ANN: How did DarkLand begin and how did it evolve?
THERESA: We had been running it for a while as more of an interactive experience which was fine at the time, but we realised it could become more and start to focus on the Irish tradition of scary story telling. Currently there are four of us running the tours with each having their own twist. For myself I began telling folklore tales of the sea, however this soon developed into talking about the bad ass women from Irish mythology and folktales – they seem to have got a raw deal in the past and I want to put that right! We also have Paudie who focuses on the High Kings of Ireland and the fact that the real monsters in our culture are the humans themselves.
We have Áine who brings her own spin to the tales she tells and Ida who portrays ‘Bridget’, a bold, madcap character who can have you shocked and crying with laughter in the same breath. As the performances pass, we change the mould of the stories we tell and discover more ourselves so it keeps everything fresh. We have also noticed that DarkLand has started to feed into the day tours. Let’s just say that some of our younger visitors who come in thinking fairies are sparkly and all sweetness and light leave more educated than when they came in!
ANN: So how did you end up on the DarkLand Tours and how has discovering the darker side of Irish superstition and folklore affected you?
THERESA: I have always had a passion for Irish mythology and outside of the museum I do stand-up comedy. The DarkLand tours not only give me a change to combine the two and entertain, but increase my own knowledge of folklore in the process, particularly since I took on the handling of our social media. I would always have considered myself grounded in a science background and somewhat of a skeptic, however if these stories have taught me anything it’s not to take chances when it comes to Irish superstition. Let’s just say if I happen upon a fairy tree there is no way I’m going to snap a twig from it!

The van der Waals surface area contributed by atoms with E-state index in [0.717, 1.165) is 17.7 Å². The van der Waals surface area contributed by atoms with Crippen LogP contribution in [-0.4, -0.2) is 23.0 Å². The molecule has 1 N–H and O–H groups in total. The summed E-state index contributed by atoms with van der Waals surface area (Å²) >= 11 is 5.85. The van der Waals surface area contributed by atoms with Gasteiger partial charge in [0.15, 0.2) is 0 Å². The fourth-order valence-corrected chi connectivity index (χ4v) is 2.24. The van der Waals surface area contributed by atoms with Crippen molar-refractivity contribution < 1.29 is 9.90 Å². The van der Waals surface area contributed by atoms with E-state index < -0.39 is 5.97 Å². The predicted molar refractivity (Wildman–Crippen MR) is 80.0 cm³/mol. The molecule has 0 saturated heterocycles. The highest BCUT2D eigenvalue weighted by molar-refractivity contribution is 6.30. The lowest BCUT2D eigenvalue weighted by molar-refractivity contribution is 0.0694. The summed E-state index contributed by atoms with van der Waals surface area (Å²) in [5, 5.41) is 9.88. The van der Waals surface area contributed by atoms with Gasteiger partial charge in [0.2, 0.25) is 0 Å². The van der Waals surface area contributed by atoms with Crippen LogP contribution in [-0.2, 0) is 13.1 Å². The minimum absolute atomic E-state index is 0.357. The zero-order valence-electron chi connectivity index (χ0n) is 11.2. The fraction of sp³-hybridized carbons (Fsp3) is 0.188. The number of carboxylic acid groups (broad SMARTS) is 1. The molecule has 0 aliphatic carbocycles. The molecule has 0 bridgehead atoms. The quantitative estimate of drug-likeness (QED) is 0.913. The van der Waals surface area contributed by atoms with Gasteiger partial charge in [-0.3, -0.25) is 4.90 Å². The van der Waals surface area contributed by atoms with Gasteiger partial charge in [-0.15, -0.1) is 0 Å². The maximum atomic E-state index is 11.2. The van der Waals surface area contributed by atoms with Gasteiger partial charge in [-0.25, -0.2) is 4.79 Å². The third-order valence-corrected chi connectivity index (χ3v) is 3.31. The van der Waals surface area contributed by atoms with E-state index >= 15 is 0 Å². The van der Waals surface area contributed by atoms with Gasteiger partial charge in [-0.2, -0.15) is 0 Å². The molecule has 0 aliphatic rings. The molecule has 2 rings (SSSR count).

ANN: Tell us about your Halloween event.
THERESA: Well what many people don’t know, is that on this street was a hospital and the very building that our museum is in contained the Morgue! We had been donated a mirror that was said to be haunted so for Halloween we placed it in the basement which was where the Morgue was situated. Guests would roam the museum and have scares a plenty and finish in the basement where they would recite “Bloody Mary” in front of the haunted mirror!
ANN: Tell us a bit about the people who visit the DarkLand experience?
THERESA: Our demographic is made up of primarily UK and USA visitors. Only 20% of our visitors are Irish. I suppose they have the pre-conceived idea that it is the stereotypical leprechaun stories and don’t understand what we are about. We really want to broaden our demographic and open that gateway from the banshee and leprechaun tales to the stories that are not so well known. We want people to be taken out of their comfort zone by sowing the seeds of doubt and demonstrating that in Irish folklore the light is very much offset by the dark and the creatures that inhabit it.